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Films I Neglected To Review: A "Rebel" Without A Clue
by Peter Sobczynski

Please enjoy short reviews of "Against the Night," "American Assassin," "Because of Garcia," "Rebel in the Rye" and "The Villainess."

When it comes to clunky plot twists in your utterly disposable Z-movie fodder, do you prefer the ones that are so crashingly obvious that you can see them coming from several reels away or do you prefer the ones that are so ridiculous that all you can do is sit there and laugh at their sheer preposterousness? If you cannot easily decide, have no fear because the ultra-dopey horror/locked-room mystery hybrid ''Against the Night'' offers examples of both. In it, an obnoxious would-be filmmaker--the kind of guy who films his friends having sex and then shows them and their friends the footage while joking about it--decides to jump-start his career by convincing his pals to help him break into a nearby abandoned prison and aid him in filming a fake ghost hunting program that he is convinced will be his ticket to fame and glory. As the dopes spread out through the grimy, run-down prison grounds to put down cameras, they begin disappearing one by one. Are the disappearances fakes designed by the director to freak out the others? Is someone else inside the prison who is picking them off one by one? Could it be something else entirely? While waiting for the answers to those questions, writer-director Brian Cavallaro offers up a painfully familiar story filled with shallow and largely unlikable characters acting like idiots while being messily dispatched before arriving at a conclusion that somehow manages to be both batshit crazy and incredibly lame and contrived at the same time. To give the film a little bit of credit, however, the prison location for the bulk of the film is appropriately seedy and creepy--I don't know if Cavallaro was lucky enough to stumble upon real locations or had them dummied up but it is an effective bit of production design that is unworthy of the craptacular to which it has been consigned.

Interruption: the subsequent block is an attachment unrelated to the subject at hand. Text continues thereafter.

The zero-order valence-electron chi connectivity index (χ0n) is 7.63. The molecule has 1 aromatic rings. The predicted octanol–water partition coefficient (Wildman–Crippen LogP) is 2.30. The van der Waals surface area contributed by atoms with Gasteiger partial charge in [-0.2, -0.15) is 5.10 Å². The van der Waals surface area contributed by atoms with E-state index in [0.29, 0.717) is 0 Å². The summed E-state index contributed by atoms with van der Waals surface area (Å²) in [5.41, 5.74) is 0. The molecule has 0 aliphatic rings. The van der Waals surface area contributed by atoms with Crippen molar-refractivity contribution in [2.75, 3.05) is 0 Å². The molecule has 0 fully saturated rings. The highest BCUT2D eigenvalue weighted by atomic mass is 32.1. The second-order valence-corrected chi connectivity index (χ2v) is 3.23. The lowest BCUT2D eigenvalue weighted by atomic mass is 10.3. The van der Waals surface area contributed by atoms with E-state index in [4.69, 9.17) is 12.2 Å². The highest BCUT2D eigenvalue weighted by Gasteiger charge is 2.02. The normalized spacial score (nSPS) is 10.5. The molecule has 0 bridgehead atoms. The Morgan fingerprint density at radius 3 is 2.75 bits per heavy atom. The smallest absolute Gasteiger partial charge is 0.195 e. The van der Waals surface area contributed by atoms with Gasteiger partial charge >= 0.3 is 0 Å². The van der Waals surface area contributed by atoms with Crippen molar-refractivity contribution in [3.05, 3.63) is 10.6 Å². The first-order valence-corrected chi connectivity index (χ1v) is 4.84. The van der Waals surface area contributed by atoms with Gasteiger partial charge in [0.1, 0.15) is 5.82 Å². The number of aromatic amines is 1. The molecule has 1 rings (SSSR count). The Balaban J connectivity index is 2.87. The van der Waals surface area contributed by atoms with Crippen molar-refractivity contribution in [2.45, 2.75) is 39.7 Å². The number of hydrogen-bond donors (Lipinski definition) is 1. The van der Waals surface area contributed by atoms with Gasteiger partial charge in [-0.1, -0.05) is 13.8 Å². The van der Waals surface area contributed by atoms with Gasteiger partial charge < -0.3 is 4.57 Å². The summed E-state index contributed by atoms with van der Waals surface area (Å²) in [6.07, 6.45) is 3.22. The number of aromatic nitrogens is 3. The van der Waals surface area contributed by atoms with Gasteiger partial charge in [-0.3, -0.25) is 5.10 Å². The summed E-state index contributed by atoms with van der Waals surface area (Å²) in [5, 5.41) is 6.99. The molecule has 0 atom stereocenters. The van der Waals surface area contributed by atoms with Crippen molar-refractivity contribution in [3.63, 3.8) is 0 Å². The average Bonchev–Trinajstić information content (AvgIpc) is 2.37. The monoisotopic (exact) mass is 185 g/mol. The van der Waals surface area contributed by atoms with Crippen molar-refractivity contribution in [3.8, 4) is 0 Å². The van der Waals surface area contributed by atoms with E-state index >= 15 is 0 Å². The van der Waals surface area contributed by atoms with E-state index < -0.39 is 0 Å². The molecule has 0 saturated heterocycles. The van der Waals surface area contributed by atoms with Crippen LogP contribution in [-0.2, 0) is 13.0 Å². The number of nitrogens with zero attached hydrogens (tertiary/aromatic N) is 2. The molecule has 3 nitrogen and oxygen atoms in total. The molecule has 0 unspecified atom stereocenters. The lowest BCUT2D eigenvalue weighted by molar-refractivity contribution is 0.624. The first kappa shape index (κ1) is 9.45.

If "American Assassin" were any more formulaic of a film, it would almost need to issue lab coats with every ticket purchase.After watching his newly minted fiancee get gunned down on a vacation resort beach by either terrorists or ''The Fury'' cosplayers, brooding hunk Mitch Rapp (Dylan O'Brien) decides that he is going to single-handedly track down and infiltrate the terrorist cell responsible and kill them all. Inevitably, his actions attract the attentions of a CIA bigwig (Sanaa Lathan) who thinks that this undisciplined, rage-filled lone wolf is just the breath of fresh air that the agency requires and recommends that he be placed in a super-secret and super-elite program run by grizzled veteran Stan Hurley (Michael Keaton). At first, Hurley wants nothing to do with this attractive-but-edgy stud despite all of his obvious skills but before long, he has picked him to help stop a terrorist ring from getting its hands on some stolen uranium and committing some heinous act with it. Complicating matters is the arrival of someone known only as The Ghost (Taylor Kitsch), a rogue agent who plays by his own set of rules, is beholden to no one, lives to cause chaos and has some unresolved issues with Hurley, who trained him back in the day and who was forced to leave him for dead after another mission went south. Will Mitch manage to figure out a way to work as a team player--while still retaining his incredible skill set and lustrous hair--and save the day in the nick of time? Mmmmmm (Spoiler Alert!). . . could be.